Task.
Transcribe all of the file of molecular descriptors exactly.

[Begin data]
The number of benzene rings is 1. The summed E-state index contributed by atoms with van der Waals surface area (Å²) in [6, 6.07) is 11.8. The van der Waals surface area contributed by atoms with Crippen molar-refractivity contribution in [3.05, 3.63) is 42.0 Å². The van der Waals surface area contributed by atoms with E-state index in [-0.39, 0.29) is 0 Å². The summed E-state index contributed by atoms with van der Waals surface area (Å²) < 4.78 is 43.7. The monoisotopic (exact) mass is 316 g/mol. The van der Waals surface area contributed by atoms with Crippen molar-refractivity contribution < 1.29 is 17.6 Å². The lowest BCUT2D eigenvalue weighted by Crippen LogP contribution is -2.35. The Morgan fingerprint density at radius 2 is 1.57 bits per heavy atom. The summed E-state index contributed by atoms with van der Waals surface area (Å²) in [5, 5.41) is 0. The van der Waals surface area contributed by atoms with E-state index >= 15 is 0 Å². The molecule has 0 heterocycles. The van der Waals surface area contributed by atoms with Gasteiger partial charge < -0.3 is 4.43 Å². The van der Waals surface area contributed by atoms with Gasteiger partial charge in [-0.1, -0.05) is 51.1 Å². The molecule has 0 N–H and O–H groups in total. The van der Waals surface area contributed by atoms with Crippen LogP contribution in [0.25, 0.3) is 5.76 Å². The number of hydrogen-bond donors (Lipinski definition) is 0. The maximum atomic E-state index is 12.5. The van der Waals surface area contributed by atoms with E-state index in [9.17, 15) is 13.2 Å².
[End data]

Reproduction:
The number of benzene rings is 1. The summed E-state index contributed by atoms with van der Waals surface area (Å²) in [6, 6.07) is 11.8. The van der Waals surface area contributed by atoms with Crippen molar-refractivity contribution in [3.05, 3.63) is 42.0 Å². The van der Waals surface area contributed by atoms with E-state index in [-0.39, 0.29) is 0 Å². The summed E-state index contributed by atoms with van der Waals surface area (Å²) < 4.78 is 43.7. The monoisotopic (exact) mass is 316 g/mol. The van der Waals surface area contributed by atoms with Crippen molar-refractivity contribution < 1.29 is 17.6 Å². The lowest BCUT2D eigenvalue weighted by Crippen LogP contribution is -2.35. The Morgan fingerprint density at radius 2 is 1.57 bits per heavy atom. The summed E-state index contributed by atoms with van der Waals surface area (Å²) in [5, 5.41) is 0. The van der Waals surface area contributed by atoms with E-state index >= 15 is 0 Å². The molecule has 0 heterocycles. The van der Waals surface area contributed by atoms with Gasteiger partial charge < -0.3 is 4.43 Å². The van der Waals surface area contributed by atoms with Gasteiger partial charge in [-0.1, -0.05) is 51.1 Å². The molecule has 0 N–H and O–H groups in total. The van der Waals surface area contributed by atoms with Crippen LogP contribution in [0.25, 0.3) is 5.76 Å². The number of hydrogen-bond donors (Lipinski definition) is 0. The maximum atomic E-state index is 12.5. The van der Waals surface area contributed by atoms with E-state index in [9.17, 15) is 13.2 Å².